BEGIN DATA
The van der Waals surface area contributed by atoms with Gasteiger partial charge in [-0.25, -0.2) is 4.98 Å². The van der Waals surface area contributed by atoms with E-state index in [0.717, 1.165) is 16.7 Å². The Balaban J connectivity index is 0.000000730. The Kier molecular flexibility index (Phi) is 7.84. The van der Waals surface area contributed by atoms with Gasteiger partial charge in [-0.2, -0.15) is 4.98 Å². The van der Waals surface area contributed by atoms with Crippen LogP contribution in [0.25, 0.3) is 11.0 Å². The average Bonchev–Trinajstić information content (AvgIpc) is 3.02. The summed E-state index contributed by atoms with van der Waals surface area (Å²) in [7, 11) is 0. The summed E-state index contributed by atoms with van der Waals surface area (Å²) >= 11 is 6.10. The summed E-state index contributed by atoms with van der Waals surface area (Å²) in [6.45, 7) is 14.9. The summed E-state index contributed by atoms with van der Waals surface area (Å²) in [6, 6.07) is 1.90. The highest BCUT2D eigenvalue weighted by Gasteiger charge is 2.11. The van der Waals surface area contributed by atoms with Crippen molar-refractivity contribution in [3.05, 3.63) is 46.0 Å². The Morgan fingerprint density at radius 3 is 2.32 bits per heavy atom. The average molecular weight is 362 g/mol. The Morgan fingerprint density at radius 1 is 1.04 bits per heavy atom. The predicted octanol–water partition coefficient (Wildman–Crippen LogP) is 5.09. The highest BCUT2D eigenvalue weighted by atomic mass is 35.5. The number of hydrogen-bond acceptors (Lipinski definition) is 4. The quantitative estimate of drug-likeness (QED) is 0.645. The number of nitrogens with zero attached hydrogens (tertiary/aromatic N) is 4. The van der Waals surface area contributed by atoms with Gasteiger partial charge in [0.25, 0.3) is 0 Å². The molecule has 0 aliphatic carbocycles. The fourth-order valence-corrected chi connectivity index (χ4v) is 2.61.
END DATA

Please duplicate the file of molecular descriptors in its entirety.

The van der Waals surface area contributed by atoms with Gasteiger partial charge in [-0.25, -0.2) is 4.98 Å². The van der Waals surface area contributed by atoms with E-state index in [0.717, 1.165) is 16.7 Å². The Balaban J connectivity index is 0.000000730. The Kier molecular flexibility index (Phi) is 7.84. The van der Waals surface area contributed by atoms with Gasteiger partial charge in [-0.2, -0.15) is 4.98 Å². The van der Waals surface area contributed by atoms with Crippen LogP contribution in [0.25, 0.3) is 11.0 Å². The average Bonchev–Trinajstić information content (AvgIpc) is 3.02. The summed E-state index contributed by atoms with van der Waals surface area (Å²) in [7, 11) is 0. The summed E-state index contributed by atoms with van der Waals surface area (Å²) >= 11 is 6.10. The summed E-state index contributed by atoms with van der Waals surface area (Å²) in [6.45, 7) is 14.9. The summed E-state index contributed by atoms with van der Waals surface area (Å²) in [6, 6.07) is 1.90. The highest BCUT2D eigenvalue weighted by Gasteiger charge is 2.11. The van der Waals surface area contributed by atoms with Crippen molar-refractivity contribution in [3.05, 3.63) is 46.0 Å². The Morgan fingerprint density at radius 3 is 2.32 bits per heavy atom. The average molecular weight is 362 g/mol. The Morgan fingerprint density at radius 1 is 1.04 bits per heavy atom. The predicted octanol–water partition coefficient (Wildman–Crippen LogP) is 5.09. The highest BCUT2D eigenvalue weighted by atomic mass is 35.5. The number of hydrogen-bond acceptors (Lipinski definition) is 4. The quantitative estimate of drug-likeness (QED) is 0.645. The number of nitrogens with zero attached hydrogens (tertiary/aromatic N) is 4. The van der Waals surface area contributed by atoms with Gasteiger partial charge in [0.25, 0.3) is 0 Å². The molecule has 0 aliphatic carbocycles. The fourth-order valence-corrected chi connectivity index (χ4v) is 2.61.